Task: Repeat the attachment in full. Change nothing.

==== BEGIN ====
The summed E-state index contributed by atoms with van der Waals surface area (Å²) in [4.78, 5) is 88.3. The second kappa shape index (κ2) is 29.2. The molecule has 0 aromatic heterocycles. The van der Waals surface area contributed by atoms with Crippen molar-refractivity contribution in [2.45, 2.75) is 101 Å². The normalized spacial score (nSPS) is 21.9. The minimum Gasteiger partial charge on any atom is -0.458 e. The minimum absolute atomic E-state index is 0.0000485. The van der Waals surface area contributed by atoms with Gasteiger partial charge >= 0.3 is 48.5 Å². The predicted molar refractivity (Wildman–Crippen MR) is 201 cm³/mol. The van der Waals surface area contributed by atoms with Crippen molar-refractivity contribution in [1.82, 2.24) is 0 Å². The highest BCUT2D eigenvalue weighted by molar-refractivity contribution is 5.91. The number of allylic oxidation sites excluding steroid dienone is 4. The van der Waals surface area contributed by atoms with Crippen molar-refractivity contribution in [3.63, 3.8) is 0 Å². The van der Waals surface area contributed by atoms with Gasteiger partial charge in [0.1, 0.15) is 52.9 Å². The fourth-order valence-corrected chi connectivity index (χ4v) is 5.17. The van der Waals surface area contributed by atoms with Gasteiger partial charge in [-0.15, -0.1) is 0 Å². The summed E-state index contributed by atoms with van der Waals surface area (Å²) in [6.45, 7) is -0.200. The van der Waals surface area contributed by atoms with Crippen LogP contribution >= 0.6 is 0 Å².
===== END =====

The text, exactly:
The summed E-state index contributed by atoms with van der Waals surface area (Å²) in [4.78, 5) is 88.3. The second kappa shape index (κ2) is 29.2. The molecule has 0 aromatic heterocycles. The van der Waals surface area contributed by atoms with Crippen molar-refractivity contribution in [2.45, 2.75) is 101 Å². The normalized spacial score (nSPS) is 21.9. The minimum Gasteiger partial charge on any atom is -0.458 e. The minimum absolute atomic E-state index is 0.0000485. The van der Waals surface area contributed by atoms with Gasteiger partial charge >= 0.3 is 48.5 Å². The predicted molar refractivity (Wildman–Crippen MR) is 201 cm³/mol. The van der Waals surface area contributed by atoms with Crippen molar-refractivity contribution in [1.82, 2.24) is 0 Å². The highest BCUT2D eigenvalue weighted by molar-refractivity contribution is 5.91. The number of allylic oxidation sites excluding steroid dienone is 4. The van der Waals surface area contributed by atoms with Crippen molar-refractivity contribution in [3.63, 3.8) is 0 Å². The van der Waals surface area contributed by atoms with Gasteiger partial charge in [0.1, 0.15) is 52.9 Å². The fourth-order valence-corrected chi connectivity index (χ4v) is 5.17. The van der Waals surface area contributed by atoms with Gasteiger partial charge in [-0.15, -0.1) is 0 Å². The summed E-state index contributed by atoms with van der Waals surface area (Å²) in [6.45, 7) is -0.200. The van der Waals surface area contributed by atoms with Crippen LogP contribution >= 0.6 is 0 Å².